The Seca Turbo was powered by a modified version of the regular Seca’s 650cc four-cylinder, with a turbo fitted in front of the rear wheel, behind the transmission.  What looks like a twin-pipe exhaust system is misleading: the right hand pipe is actually plumbing for the turbo’s wastegate.  Performance gains were minimal, but the bike had a midrange surge that made it feel like a much larger bike, significantly increasing the “smiles-per-gallon.”  While the bike represented an impressive engineering achievement, the turbo set up added expense and complexity.  A simple bump in displacement would have done the same job more effectively.

1982 Yamaha Seca Turbo Rear Wheel

There’s still quite a bit of time left on this, and bidding is very low so far, with the reserve still not met.

From the very spare eBay listing: 1982 Yamaha Seca Turbo for Sale

This bike came out of the famed Bortz Auto & Motorcycle collection in Chicago.  As you can see, all plastic is in great shape and the wheels are perfect.  It starts and idles like a new bike!  Since I have owned it I have changed all fluids and installed a new battery.  The carbs have been rebuilt by Mike Nixon, the guru of Japanese carburetors.

1982 Yamaha Seca Turbo Dash

At the time, turbocharged motorcycles were an answer to a question no one had really asked, a technological gimmick.  But today, these very 80’s designs are becoming more and more collectible and, while they may not actually be faster than the bigger-bore machines they were designed to compete against, their addictive, boosted engines are definitely entertaining!  The styling is an acquired taste for sure, but I’d love the chance to take one of these turbo space ships for a spin.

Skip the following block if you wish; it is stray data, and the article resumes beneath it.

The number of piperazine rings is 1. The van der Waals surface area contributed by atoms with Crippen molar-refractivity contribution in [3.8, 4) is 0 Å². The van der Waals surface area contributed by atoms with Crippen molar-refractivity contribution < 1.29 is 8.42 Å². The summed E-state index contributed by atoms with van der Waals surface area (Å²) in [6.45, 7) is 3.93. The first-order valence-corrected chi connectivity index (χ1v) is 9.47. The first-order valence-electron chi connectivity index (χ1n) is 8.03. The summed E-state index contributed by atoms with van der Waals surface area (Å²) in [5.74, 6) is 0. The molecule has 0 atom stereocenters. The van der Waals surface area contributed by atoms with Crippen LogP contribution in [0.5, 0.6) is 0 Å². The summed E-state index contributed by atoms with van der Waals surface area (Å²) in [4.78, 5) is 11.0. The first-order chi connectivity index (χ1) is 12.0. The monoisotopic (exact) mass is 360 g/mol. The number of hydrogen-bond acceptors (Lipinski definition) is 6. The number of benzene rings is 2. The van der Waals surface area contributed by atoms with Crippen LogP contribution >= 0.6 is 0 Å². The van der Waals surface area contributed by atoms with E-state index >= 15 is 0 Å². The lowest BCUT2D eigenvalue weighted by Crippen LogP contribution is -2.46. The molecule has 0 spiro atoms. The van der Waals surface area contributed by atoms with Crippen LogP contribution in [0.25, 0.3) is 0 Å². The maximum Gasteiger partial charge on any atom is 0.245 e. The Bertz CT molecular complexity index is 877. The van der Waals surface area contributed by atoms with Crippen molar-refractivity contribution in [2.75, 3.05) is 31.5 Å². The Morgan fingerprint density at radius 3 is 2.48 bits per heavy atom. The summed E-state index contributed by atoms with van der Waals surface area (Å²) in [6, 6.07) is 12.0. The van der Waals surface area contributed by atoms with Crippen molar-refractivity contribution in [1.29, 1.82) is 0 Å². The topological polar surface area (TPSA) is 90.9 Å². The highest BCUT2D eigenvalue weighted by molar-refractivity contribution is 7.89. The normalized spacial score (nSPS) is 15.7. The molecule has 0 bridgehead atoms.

-tad

1982 Yamaha Seca Turbo Rear R

1978 Kawasaki Z1RTC 1000 Original Turbo Bike

1978 Kawasaki Z1RTC L Side

With all of the weird and quirky turbo bikes that were running around in the early 80’s, it’s easy to forget the bike that started the craze: Kawasaki’s Z1RTC.  Basically a way for Kawasaki to stimulate sales of the moribund Z1 while waiting for the GPz1100 to be developed, the bike was really a kit, a collaboration between Kawasaki and the Turbo Cycle Company, who took complete Z1’s and bolted on a primitive turbocharger system.

Upgrades to the engine internals that would today be considered mandatory were optional extras in 1978, and buyers had to sign liability and powertrain waivers [with witnesses!] and before riding off astride their whistling, explode-y death machines.

1978 Kawasaki Z1RTC Dash

By all accounts, it was an exciting bike to ride: the Z1’s suspension was primitive and the frame was flexible, leading to wobble-prone handling in the stock bike, so the addition of 50% more power hardly improved stability.

The crude turbocharging provided laggy power delivery below 7,000 rpm and then a wild rush of power before the 8,500 rpm redline, with no limiter to stop the insanity.  Riders of the period would actually wait for passing opportunities with the throttle open, dragging the brakes to keep the boost up.